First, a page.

Jesus of Nazareth: Week 1
Love Needs a Face
Monday, January 15, 2018
It was probably St. Francis of Assisi (c. 1182-1226) who first brought attention to the humanity of Jesus within organized Christianity. During its first thousand years, the Church was mainly concerned with proving that Jesus was God. Prior to St. Francis, paintings of Jesus largely emphasized Jesus’ divinity, as they still do in most Eastern icons. Francis is said to have created the first live nativity scene. Before the thirteenth century, Christmas was no big deal. The emphasis was on the high holy days of Holy Week and Easter, as it seems it should be. But for Francis, incarnation was already redemption. For God to become a human being among the poor, born in a stable among the animals, meant that it’s good to be a human being, that flesh is good, and that the world is good—in its most simple and humble forms.
In Jesus, God was given a face and a heart. God became someone we could love. While God can be described as a moral force, as consciousness, and as high vibrational energy, the truth is, we don’t (or can’t?) fall in love with abstractions. So God became a person “that we could hear, see with our eyes, look at, and touch with our hands” (1 John 1:1). The brilliant Jewish philosopher Emmanuel Levinas (1905-1995) said the only thing that really converts people is “an encounter with the face of the other,”  and I think he learned that from his own Hebrew Scriptures.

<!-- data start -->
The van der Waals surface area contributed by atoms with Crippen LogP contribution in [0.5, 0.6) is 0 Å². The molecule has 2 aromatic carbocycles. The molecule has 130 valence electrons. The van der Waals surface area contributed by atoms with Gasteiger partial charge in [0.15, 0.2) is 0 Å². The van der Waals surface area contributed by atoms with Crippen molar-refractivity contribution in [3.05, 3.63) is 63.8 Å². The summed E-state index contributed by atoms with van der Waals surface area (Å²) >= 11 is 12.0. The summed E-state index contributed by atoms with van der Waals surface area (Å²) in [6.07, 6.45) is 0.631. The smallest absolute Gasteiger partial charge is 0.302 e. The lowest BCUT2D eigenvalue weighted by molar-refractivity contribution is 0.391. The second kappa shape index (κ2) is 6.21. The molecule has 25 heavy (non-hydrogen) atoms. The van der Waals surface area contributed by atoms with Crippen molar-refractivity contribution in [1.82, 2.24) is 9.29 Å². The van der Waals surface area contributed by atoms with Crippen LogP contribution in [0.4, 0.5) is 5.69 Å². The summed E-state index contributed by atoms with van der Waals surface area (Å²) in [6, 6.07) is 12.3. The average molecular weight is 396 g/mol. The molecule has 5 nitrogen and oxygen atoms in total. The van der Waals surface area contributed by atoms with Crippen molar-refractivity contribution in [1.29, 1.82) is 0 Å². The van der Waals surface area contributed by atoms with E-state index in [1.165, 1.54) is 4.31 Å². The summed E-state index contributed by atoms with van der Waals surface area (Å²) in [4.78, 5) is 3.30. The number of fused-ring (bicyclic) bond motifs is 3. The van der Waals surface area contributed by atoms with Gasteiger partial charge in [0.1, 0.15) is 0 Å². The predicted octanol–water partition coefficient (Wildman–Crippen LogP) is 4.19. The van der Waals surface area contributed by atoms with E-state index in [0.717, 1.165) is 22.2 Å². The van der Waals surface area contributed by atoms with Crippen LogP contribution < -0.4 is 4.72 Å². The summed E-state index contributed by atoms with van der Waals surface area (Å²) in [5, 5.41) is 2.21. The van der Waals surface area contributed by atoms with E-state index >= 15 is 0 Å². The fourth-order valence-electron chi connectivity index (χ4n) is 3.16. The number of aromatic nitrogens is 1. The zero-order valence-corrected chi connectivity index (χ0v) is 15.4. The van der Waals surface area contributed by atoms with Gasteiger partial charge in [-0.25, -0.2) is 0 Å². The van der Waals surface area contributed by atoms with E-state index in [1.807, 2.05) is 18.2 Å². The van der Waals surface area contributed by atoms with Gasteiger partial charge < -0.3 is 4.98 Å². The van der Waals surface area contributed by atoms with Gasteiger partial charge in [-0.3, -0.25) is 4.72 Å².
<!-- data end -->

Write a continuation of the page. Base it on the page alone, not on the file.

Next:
When the face of the other (especially the suffering face) is received and empathized with, it leads to transformation of our whole being. It creates a moral demand on our heart that is far more compelling than laws. Just giving people commandments on tablets of stone doesn’t change the heart. It may steel the will, but it doesn’t soften the heart like an I-Thou encounter can. Many of the Christian mystics talk about seeing the divine face or falling in love with the face of Jesus. We are mirrored into life, not by concepts, but by faces delighting in us, giving us the beloved self-image we can’t give to ourselves. Love is the gaze that does us in! How blessed are those who get it early and receive it deeply. (There is that dialogue of self-disclosure and response again!)
If God is Trinity and Jesus is the face of God, then it is indeed a benevolent universe. God is not someone to be afraid of, but is the very Ground of Being and is inherently, objectively, and concretely on our side.  To trust this is to have faith (which is quite different than going to church or obeying some commandments).
 Emmanual Levinas, Entre Nous: On Thinking-of-the-Other, trans. Michael B. Smith and Barbara Harshay (Columbia University Press: 1998), 202.
 This is the second of seven themes that form the basis of the Living School curriculum and CAC’s annual CONSPIRE conferences. Learn more at cac.org/living-school/program-details/lineage-and-themes/.